Jan 21, 2013 7:30am EST
benediction will now be given by the reverend luis leon of st. john's episcopal church, where the obamas sometimes attend services. leon replaces evangelical pastor louie giglio, who bowed out after controversy erupted over a sermon he gave in the 1990s condemning homosexuality. myrlie evers-williams, widow of murdered civil rights leader medgar evers, will deliver the invocation and the brooklyn tabernacle choir will sing. >>> this week, many religious groups praised president obama's newly announced measures to try to reduce gun violence, particularly his call for mandatory background checks and a ban on assault weapons. vice-president biden said the nation has a "moral obligation" to prevent future tragedies like the school shooting in connecticut. at a press conference in washington, members of an interfaith coalition reiterated support for stronger gun control, saying they agree that it is a "moral imperative." >> we stand together because we know beyond all else that god is love. let us love one another, bind ourselves together and challenge the onslaught of violence in our nation.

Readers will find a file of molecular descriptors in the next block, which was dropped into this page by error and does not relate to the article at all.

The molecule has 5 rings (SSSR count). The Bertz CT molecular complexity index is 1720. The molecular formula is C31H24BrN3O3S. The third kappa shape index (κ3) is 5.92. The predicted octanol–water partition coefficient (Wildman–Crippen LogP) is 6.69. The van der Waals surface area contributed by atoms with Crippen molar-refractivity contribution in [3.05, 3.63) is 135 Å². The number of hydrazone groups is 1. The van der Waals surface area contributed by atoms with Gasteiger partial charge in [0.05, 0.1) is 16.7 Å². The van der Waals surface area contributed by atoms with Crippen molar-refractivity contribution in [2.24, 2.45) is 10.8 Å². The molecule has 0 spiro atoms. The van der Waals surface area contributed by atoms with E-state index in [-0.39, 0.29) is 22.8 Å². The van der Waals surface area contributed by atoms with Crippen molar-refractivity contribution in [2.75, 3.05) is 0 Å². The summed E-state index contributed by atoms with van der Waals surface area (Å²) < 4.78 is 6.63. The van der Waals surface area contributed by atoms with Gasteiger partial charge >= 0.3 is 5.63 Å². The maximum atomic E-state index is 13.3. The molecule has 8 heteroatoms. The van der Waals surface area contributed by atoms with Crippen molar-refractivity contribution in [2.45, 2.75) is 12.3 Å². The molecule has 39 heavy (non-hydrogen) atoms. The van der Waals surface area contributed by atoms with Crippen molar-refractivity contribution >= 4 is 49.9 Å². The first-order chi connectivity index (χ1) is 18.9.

Jan 27, 2013 10:00am PST
service at st. john's episcopal church. protestant, catholic and jewish leaders were part of the service, which was closed to cameras. then, the public ceremony began with an invocation by myrlie evers-williams, widow of slain civil rights leader medgar evers and the first laywoman to give an inaugural prayer. >> we invoke the prayers of our grandmothers, who taught us to pray, god, make me a blessing. >> reporter: music included the brooklyn tabernacle choir. >> the oath i have sworn before you today, like the one recited by others who serve in this capitol, was an oath to god and country. >> reporter: the president cited god many times in his address. he laid out a liberal vision to the nation, which included an explicit endorsement of gay rights. >> our journey is not complete until our gay brothers and sisters are treated like anyone else under the law. >> reporter: that was praised by some faith-based leaders who called this "the most lgbt-friendly" inauguration in history. but religious conservatives were critical, calling the statement "strident and divisive." many evangelicals ar